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Better forecasting for farmers

Better forecasting for farmers

With a forecast 2015 farm gate milk price of $6.00 per kilogram of milk solids, the concern facing dairy farmers is whether their cost structures can sustain a payout at this level, or at an even lower level, as some commentators are predicting.

In May, almost 3 months before Fonterra announced its downward revision to the 2015 forecast farm gate milk price, Reserve Bank Governor, Graeme Wheeler, noted in a speech to DairyNZ in Hamilton that “dairy debt almost trebled over the past decade, and currently stands at $32 billion”; noting further that “it is concentrated among a small proportion of highly leveraged farms with around half of the dairy debt being held by only 10% of dairy farmers.”

Mike O’Connor, a Director in PwC’s Corporate Finance practice based in Christchurch says, “We can reasonably assume that a disproportionate number of the more heavily indebted dairy farmers will be located in Canterbury and Southland; provinces which have experienced rapid land use change over the past 10-15 years, as sheep and cropping units have been converted to dairying.

“Farmers will need to look to minimise the impacts to their businesses using the best techniques available. We’re considering the impact of the risks on financial outcomes using advanced quantification techniques, which can be applied to any financial modelling, but farm budgeting is particularly relevant at present given the payout uncertainties,” Mr O’Connor says.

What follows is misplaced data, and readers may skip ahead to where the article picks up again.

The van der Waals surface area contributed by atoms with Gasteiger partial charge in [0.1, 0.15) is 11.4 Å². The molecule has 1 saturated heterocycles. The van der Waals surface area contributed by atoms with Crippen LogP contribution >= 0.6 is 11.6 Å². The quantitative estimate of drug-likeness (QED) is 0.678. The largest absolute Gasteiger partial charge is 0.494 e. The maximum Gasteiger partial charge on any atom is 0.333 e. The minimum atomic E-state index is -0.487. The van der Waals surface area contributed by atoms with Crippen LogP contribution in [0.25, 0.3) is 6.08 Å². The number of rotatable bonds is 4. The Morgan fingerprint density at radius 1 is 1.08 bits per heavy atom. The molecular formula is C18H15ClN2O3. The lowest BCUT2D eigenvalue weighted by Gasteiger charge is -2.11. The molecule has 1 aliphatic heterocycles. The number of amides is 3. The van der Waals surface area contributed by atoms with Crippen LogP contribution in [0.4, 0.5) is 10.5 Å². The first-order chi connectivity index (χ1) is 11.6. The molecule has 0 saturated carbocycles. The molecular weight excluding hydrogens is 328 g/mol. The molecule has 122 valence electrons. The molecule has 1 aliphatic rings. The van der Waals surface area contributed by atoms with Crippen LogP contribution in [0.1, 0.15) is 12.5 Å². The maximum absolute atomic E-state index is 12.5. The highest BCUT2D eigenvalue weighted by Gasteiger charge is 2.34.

Mr O’Connor promotes this innovative modelling approach, “we use a technique called stochastic or probabilistic modelling where we replace single number inputs – like a $6.00 payout – with a distribution of possible values for all key variables in a budget and then tie key relationships together, such as less supplementary feed and less production, or lower payout and higher fertiliser costs. Probabilities can even be attached to events like droughts and the effects on production.

“The power of this technique is enormous, allowing the probability of a farmer failing to meet his or her banking covenants or needing to increase borrowings to meet a probable cash flow shortfall to be reasonably assessed. We can go beyond the realm of ‘it might happen’ to ‘we can expect it to happen with x% probability’, which gives us more time for to implement mitigating strategies, well before any crisis point.”

The resulting outcome is a distribution of outputs, not just one single output, that can be used to assess the probability of a particular event occurring.

- ends –

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